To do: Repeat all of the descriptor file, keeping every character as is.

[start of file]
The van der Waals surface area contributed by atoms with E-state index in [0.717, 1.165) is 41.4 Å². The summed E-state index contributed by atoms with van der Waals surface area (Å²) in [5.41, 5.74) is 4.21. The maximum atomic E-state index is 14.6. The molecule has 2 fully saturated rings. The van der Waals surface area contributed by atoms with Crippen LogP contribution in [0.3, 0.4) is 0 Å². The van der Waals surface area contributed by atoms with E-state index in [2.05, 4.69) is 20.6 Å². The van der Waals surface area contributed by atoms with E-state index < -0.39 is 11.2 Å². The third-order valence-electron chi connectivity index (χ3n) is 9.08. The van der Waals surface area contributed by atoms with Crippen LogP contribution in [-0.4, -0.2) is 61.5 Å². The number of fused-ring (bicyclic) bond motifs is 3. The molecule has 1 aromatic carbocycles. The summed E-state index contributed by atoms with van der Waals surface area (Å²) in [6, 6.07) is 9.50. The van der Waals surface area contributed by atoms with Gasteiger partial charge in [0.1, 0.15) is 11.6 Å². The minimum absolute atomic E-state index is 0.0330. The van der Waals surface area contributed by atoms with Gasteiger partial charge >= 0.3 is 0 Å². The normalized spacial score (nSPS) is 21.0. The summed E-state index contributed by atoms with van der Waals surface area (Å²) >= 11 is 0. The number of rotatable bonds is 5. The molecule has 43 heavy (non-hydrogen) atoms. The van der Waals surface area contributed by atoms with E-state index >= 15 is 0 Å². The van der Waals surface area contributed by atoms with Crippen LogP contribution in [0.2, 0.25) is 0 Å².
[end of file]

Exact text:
The van der Waals surface area contributed by atoms with E-state index in [0.717, 1.165) is 41.4 Å². The summed E-state index contributed by atoms with van der Waals surface area (Å²) in [5.41, 5.74) is 4.21. The maximum atomic E-state index is 14.6. The molecule has 2 fully saturated rings. The van der Waals surface area contributed by atoms with Crippen LogP contribution in [0.3, 0.4) is 0 Å². The van der Waals surface area contributed by atoms with E-state index in [2.05, 4.69) is 20.6 Å². The van der Waals surface area contributed by atoms with E-state index < -0.39 is 11.2 Å². The third-order valence-electron chi connectivity index (χ3n) is 9.08. The van der Waals surface area contributed by atoms with Crippen LogP contribution in [-0.4, -0.2) is 61.5 Å². The number of fused-ring (bicyclic) bond motifs is 3. The molecule has 1 aromatic carbocycles. The summed E-state index contributed by atoms with van der Waals surface area (Å²) in [6, 6.07) is 9.50. The van der Waals surface area contributed by atoms with Gasteiger partial charge in [0.1, 0.15) is 11.6 Å². The minimum absolute atomic E-state index is 0.0330. The van der Waals surface area contributed by atoms with Gasteiger partial charge >= 0.3 is 0 Å². The normalized spacial score (nSPS) is 21.0. The summed E-state index contributed by atoms with van der Waals surface area (Å²) >= 11 is 0. The number of rotatable bonds is 5. The molecule has 43 heavy (non-hydrogen) atoms. The van der Waals surface area contributed by atoms with E-state index >= 15 is 0 Å². The van der Waals surface area contributed by atoms with Crippen LogP contribution in [0.2, 0.25) is 0 Å².